[…] prepares or possesses material that is likely to incite violence or hatred against a person or a group of persons on account of their protected characteristics or any of those characteristics with a view to the material being communicated to the public or a section of the public, whether by himself or herself or another person,[…]

And under Subsection 3: 

In any proceedings for an offence under this section, where it is proved that the accused person was in possession of material such as is referred to in subsection (1) and it is reasonable to assume that the material was not intended for the personal use of the person, the person shall be presumed, until the contrary is proved, to have been in possession of the material in contravention of subsection (1).

Effectively establishing a presumption of guilt with sentences of up to two years where "personal use" is not proven.

Requiem for the Rule of Law

What happens to freedom of expression? Briefly summarized in the following Article 11 in which the absence of any guaranteeism is evident.

Protection of freedom of expression 11.

  1. For the purposes of this Part, any material or behaviour is not taken to incite violence or hatred against a person or a group of persons on account of their protected characteristics or any of those characteristics solely on the basis that that material or behaviour includes or involves discussion or criticism of matters relating to a protected characteristic.

In a hypothetical application of this law, according to the facts of these new forms of crime, it is enough to have among one's documents material that places biological sex as factual and preeminent in the face of self-perceived gender identity to be at risk, at the moment when supporting the biological sex side against gender slurs could be considered not "discussion or criticism" but tout court hatred.

It is worth noting that there are not only aspects related to the definition of biological sex at stake. The news reports from the United States are full of examples of what could become new criminal offenses, and playfully cases of hate speech. The University of Colorado has put it on the record that misgendering and misuse of pronouns (and let us remember that self-assigned "pronouns" by those who perceive themselves as "different" from their material reality number at least 20 or so in the Anglo-Saxon world and increasing) can be classified as an act of violence. At this rate one will not only risk one's job for misgendering, but in the face of regulations such as Ireland's would easily expire in criminal law. The University of Colorado writes in its revamped pronoun usage guidelines:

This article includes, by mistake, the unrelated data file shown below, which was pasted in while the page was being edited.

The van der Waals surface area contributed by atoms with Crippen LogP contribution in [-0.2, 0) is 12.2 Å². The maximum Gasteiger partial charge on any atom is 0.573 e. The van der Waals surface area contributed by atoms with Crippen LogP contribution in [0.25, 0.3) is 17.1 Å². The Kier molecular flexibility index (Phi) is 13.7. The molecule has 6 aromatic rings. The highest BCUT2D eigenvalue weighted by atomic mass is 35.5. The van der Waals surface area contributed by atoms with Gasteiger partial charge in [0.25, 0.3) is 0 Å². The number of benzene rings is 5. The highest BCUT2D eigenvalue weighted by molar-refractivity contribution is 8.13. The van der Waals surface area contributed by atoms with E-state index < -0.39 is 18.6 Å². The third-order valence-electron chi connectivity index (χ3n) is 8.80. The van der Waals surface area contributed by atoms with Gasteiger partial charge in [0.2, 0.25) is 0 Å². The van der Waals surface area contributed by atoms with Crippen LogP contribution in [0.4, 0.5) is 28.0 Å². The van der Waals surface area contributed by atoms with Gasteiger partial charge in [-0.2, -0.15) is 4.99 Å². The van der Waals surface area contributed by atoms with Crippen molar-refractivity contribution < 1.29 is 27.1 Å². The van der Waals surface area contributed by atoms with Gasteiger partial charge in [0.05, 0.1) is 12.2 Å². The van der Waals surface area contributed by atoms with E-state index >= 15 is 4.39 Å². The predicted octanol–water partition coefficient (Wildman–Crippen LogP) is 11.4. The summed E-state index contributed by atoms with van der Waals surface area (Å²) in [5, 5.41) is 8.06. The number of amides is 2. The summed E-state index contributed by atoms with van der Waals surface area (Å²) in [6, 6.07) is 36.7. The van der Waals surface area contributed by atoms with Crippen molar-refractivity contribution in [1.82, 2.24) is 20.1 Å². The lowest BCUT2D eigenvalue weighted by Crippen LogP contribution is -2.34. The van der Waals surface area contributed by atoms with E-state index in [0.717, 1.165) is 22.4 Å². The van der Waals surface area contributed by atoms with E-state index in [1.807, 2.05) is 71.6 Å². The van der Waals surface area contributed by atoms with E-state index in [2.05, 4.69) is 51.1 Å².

It is never safe to assume someone’s gender and living a life where people will naturally assume the correct pronouns for you is a privilege that not everyone experiences. Choosing to ignore or disrespect someone’s pronouns is not only an act of oppression but can also be considered an act of violence.

In short, addressing to a male who thinks he is female with "he" is "violence."

While on the issue of the debate over the boycott of brands Bud (beer) and Target (clothing), in controversy over their gender-themed marketing choices, Professor Justin Wolfers, chair of Public Policy and Economics at the University of Michigan said in a panel discussion on the MSNBC television channel that it is "literally terrorism."

Target caves into this, then it says that the moment you threaten the employees of even a very large corporation, you get to control its policies. This is economic terrorism, literally terrorism, creating fear among the workers and forcing the corporations to sell the things you want, not sell the things you don’t.

Under the hate speech umbrella could fall all of these instances. Biological sex, pronouns, criticism of pride month business practices and obsessive marketing even to children and teens.